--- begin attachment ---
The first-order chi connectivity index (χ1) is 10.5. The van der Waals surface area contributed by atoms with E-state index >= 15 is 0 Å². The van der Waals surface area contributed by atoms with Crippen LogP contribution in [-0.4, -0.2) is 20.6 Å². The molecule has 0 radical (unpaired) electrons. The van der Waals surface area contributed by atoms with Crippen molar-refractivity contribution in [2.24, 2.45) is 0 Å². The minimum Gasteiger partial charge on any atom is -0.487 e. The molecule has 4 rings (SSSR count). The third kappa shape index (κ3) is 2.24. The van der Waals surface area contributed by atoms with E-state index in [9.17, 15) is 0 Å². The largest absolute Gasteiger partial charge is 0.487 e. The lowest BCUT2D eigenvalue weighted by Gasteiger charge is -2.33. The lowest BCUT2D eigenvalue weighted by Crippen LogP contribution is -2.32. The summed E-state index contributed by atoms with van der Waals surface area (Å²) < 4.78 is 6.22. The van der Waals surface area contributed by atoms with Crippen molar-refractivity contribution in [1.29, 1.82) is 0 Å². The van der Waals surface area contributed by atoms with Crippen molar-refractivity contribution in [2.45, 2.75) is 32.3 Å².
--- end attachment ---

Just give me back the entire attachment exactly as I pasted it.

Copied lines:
The first-order chi connectivity index (χ1) is 10.5. The van der Waals surface area contributed by atoms with E-state index >= 15 is 0 Å². The van der Waals surface area contributed by atoms with Crippen LogP contribution in [-0.4, -0.2) is 20.6 Å². The molecule has 0 radical (unpaired) electrons. The van der Waals surface area contributed by atoms with Crippen molar-refractivity contribution in [2.24, 2.45) is 0 Å². The minimum Gasteiger partial charge on any atom is -0.487 e. The molecule has 4 rings (SSSR count). The third kappa shape index (κ3) is 2.24. The van der Waals surface area contributed by atoms with E-state index in [9.17, 15) is 0 Å². The largest absolute Gasteiger partial charge is 0.487 e. The lowest BCUT2D eigenvalue weighted by Gasteiger charge is -2.33. The lowest BCUT2D eigenvalue weighted by Crippen LogP contribution is -2.32. The summed E-state index contributed by atoms with van der Waals surface area (Å²) < 4.78 is 6.22. The van der Waals surface area contributed by atoms with Crippen molar-refractivity contribution in [1.29, 1.82) is 0 Å². The van der Waals surface area contributed by atoms with Crippen molar-refractivity contribution in [2.45, 2.75) is 32.3 Å².